How bees naturally vaccinate their babies

Aug 4, 2015

Photo courtesy of Christofer Bang

By Arizona State University

When it comes to vaccinating their babies, bees don’t have a choice — they naturally immunize their offspring against specific diseases found in their environments. And now for the first time, scientists have discovered how they do it.

Researchers from Arizona State University, University of Helsinki, University of Jyväskylä and Norwegian University of Life Sciences made the discovery after studying a bee blood protein called vitellogenin. The scientists found that this protein plays a critical, but previously unknown role in providing bee babies protection against disease.

The findings appear in the journal PLOS Pathogens.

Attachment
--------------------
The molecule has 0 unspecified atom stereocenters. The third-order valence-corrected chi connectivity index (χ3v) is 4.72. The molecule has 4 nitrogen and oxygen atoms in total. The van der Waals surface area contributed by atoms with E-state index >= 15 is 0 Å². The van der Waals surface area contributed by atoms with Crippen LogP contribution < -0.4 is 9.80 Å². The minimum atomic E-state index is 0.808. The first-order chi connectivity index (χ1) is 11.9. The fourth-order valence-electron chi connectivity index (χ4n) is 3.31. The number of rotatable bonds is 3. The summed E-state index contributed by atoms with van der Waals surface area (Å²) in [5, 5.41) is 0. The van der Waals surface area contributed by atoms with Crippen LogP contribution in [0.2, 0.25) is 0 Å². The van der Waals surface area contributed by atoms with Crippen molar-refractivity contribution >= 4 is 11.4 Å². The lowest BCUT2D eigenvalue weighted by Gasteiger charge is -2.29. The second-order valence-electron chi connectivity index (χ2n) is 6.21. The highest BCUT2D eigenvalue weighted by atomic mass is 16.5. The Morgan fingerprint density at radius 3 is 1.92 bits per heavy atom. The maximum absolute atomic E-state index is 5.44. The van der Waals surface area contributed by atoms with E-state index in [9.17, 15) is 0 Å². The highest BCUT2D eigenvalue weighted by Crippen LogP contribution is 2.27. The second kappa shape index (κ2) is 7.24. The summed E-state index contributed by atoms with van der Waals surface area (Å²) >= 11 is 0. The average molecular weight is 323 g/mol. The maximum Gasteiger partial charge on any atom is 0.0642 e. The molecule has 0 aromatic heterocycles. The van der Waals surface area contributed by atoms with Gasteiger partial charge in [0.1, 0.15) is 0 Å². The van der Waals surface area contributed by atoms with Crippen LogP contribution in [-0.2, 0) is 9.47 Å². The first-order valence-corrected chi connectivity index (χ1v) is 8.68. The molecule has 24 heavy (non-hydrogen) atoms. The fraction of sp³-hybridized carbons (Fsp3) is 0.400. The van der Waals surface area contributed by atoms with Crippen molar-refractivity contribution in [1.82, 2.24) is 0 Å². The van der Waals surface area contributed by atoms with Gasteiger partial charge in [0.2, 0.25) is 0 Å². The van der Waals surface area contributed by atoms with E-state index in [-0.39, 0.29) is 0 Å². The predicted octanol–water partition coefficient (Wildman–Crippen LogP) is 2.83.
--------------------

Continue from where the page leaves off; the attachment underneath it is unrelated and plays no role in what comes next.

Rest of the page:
“The process by which bees transfer immunity to their babies was a big mystery until now. What we found is that it’s as simple as eating,” said Gro Amdam, a professor with ASU’s School of Life Sciences and co-author of the paper. “Our amazing discovery was made possible because of 15 years of basic research on vitellogenin. This exemplifies how long-term investments in basic research pay off.”

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One comment on “How bees naturally vaccinate their babies”

  • Unfortunately the bees are not going to become immune to nicotine based insecticides, any more than smokers are going to become immune to cigarettes!
    Meanwhile the agro-chemical industry and some farmers are in denial of the bees being affected by these insecticides which are designed to kill insects, while at the same time experiments are being conducted to try to clean up the contaminated honey to make it fit for marketing as being suitable for human consumption.!

    Analysis of nicotinoid insecticides residues in honey by solid matrix
    partition clean-up and liquid chromatography–electrospray
    mass spectrometry

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